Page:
The Defense of American Sovereignty: The Declaration of Independence as a Foreign Policy Statement

Date of Award


Document Type


Degree Name

Doctor of Philosophy (Ph.D.)

Institution Granting Degree

The Claremont Graduate University

Cedarville University School or Department

History and Government


Declaration of Independence, American sovereignty, foreign policy


This study deals with the defense of American sovereignty. Sovereignty, of course, is the ability of nation to maintain stability, equality and self-control in the world community.

The Declaration of Independence is described in this study as America's first foreign policy statement. The Declaration has long been viewed by many observers as a foreign policy statement aimed at the French government for the purpose of securing French recognition and assistance in their revolutionary struggle against the King of England. As a foreign policy statement, the Declaration is more than just a proclamation directed at one European power. The assertion of natural rights, contained in the Declaration, as well as the list of grievances against the King of England, demonstrate that the Americans longed to take their place in the world community as a nation free from outside influence and control. Furthermore, they desired to be a people who were able to develop to fruition in their rights as free men.

The Declaration of Independence, then, set down the principles of sovereignty for the United States. These principles have been continually challenged through the years, but America has always risen to the challenge of defending them.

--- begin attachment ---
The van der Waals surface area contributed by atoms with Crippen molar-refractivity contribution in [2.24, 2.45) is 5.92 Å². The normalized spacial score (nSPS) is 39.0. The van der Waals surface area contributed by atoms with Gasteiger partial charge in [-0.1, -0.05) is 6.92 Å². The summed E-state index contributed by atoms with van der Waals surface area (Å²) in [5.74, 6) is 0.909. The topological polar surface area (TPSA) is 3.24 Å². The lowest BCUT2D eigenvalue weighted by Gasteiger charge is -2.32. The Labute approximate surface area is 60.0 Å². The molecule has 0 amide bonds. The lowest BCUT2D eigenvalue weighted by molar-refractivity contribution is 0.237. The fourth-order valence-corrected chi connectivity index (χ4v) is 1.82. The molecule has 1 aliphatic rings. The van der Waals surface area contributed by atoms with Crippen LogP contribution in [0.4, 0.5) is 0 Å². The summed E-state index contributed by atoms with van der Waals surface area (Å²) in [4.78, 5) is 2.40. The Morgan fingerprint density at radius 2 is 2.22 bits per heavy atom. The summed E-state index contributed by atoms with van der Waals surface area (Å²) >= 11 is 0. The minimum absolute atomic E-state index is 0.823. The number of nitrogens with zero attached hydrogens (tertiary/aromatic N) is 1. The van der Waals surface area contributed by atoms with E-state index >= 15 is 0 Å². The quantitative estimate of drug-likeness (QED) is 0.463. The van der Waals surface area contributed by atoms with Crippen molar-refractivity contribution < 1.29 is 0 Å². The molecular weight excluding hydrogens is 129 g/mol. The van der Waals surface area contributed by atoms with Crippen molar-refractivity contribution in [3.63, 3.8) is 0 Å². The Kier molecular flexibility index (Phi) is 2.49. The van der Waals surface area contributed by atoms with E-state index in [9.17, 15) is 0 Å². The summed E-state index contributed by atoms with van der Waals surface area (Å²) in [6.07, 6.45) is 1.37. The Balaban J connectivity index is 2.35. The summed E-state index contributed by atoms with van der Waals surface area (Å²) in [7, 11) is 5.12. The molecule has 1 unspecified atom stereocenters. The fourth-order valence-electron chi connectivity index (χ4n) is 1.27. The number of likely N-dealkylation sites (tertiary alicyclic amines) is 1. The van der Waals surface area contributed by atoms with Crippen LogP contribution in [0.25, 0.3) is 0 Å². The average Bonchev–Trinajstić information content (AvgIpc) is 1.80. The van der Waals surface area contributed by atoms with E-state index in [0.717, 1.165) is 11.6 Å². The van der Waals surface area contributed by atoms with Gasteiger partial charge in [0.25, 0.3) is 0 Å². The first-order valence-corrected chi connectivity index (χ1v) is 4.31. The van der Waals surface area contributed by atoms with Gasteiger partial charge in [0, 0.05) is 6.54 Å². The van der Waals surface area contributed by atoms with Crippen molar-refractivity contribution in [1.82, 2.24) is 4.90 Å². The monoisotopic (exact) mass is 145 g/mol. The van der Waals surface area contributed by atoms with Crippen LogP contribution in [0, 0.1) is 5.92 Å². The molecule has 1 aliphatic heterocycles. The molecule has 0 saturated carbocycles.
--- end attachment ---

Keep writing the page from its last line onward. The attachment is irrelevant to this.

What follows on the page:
This study examines four episodes in American History when the principles of American sovereignty, as outlined in the Declaration of Independence, were challenged: (1) The Federalist Papers and the ratification of the Constitution; (2) The Monroe Doctrine and American westward growth; (3) The Civil War; and, (4) America's entry into the World Wars.

This study shows that the United States has always taken responsible action in defending their sovereignty. What the study questions, however, is whether or not the United States is still willing and able to defend her sovereignty in the face of some contemporary threats, such as: the Communist threat in Central America, the narcotics trade and "narco-terrorism," and the ability to control American borders with a satisfactory immigration policy.

The major conclusion of this work is that the United States possesses the ability to act in defense of sovereignty, but is often times unwilling to take the drastic measures needed to do it.


Alternate title: "The Declaration of Independence and the Continual Defense of American Sovereignty"